Lord (Bill) Bradshaw asked: "Will the noble Earl think about the fact that the franchise process is probably irretrievably broken? Will he ask the Secretary of State to make a bid for room in the legislative programme in the next Session of Parliament, as I believe it is inevitable that this Act and its successors will have to be reviewed?"

Lord Attlee replied: "I do not believe that the franchise process is inevitably broken, but that is a matter for Richard Brown to review. Professor David Begg has been reported in the Financial Times as saying: 'Because of this procurement failure we risk becoming far too negative and throwing the baby out with the bathwater. We can fix this, we've done it before'. Wise words indeed, and the first and correct step is these two fairly quick inquiries."

Lord Adonis responded: "Is the noble Earl aware that Professor Begg is a non-executive director of FirstGroup and that therefore he is not an entirely independent observer of these events?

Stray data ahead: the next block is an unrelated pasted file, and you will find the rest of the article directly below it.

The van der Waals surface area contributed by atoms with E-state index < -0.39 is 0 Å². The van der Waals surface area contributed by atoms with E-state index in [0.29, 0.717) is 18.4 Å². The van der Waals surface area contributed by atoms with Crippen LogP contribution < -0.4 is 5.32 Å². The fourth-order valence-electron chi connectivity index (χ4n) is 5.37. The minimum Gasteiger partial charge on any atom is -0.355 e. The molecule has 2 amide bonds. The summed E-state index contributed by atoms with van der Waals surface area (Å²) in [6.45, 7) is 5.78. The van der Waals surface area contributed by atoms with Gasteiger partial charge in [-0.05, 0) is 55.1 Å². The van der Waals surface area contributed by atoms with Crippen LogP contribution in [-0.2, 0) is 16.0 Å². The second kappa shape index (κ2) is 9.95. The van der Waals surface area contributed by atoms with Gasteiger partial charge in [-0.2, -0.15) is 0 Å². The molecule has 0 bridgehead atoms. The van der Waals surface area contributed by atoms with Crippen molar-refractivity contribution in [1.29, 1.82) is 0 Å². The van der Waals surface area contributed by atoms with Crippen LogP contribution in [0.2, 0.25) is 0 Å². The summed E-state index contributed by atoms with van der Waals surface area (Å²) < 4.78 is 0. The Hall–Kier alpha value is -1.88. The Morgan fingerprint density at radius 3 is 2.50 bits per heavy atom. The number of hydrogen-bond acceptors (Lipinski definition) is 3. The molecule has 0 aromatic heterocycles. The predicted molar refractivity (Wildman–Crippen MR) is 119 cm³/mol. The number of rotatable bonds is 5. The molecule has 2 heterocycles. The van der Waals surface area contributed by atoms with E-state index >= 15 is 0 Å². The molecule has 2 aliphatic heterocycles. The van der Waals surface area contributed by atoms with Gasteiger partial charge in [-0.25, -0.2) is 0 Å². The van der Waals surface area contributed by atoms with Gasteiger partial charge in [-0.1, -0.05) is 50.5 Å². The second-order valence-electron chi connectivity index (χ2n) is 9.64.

"How can Sam Laidlaw, for whom I have the highest respect – he is an executive of great integrity – possibly be judged to be independent when he is a non-executive director of the department whose actions are the subject of an inquiry, including the actions of senior civil servants and Ministers who are with him on the board? Does the noble Earl not recognise that the findings of such an inquiry will always be tainted until they are properly and independently conducted and that independent review cannot take place under a non-executive director of the very department that has conducted probably the single biggest failure in British public policy since the poll tax?"

Lord Attlee maintained that both inquiries would be independent and open to scrutiny.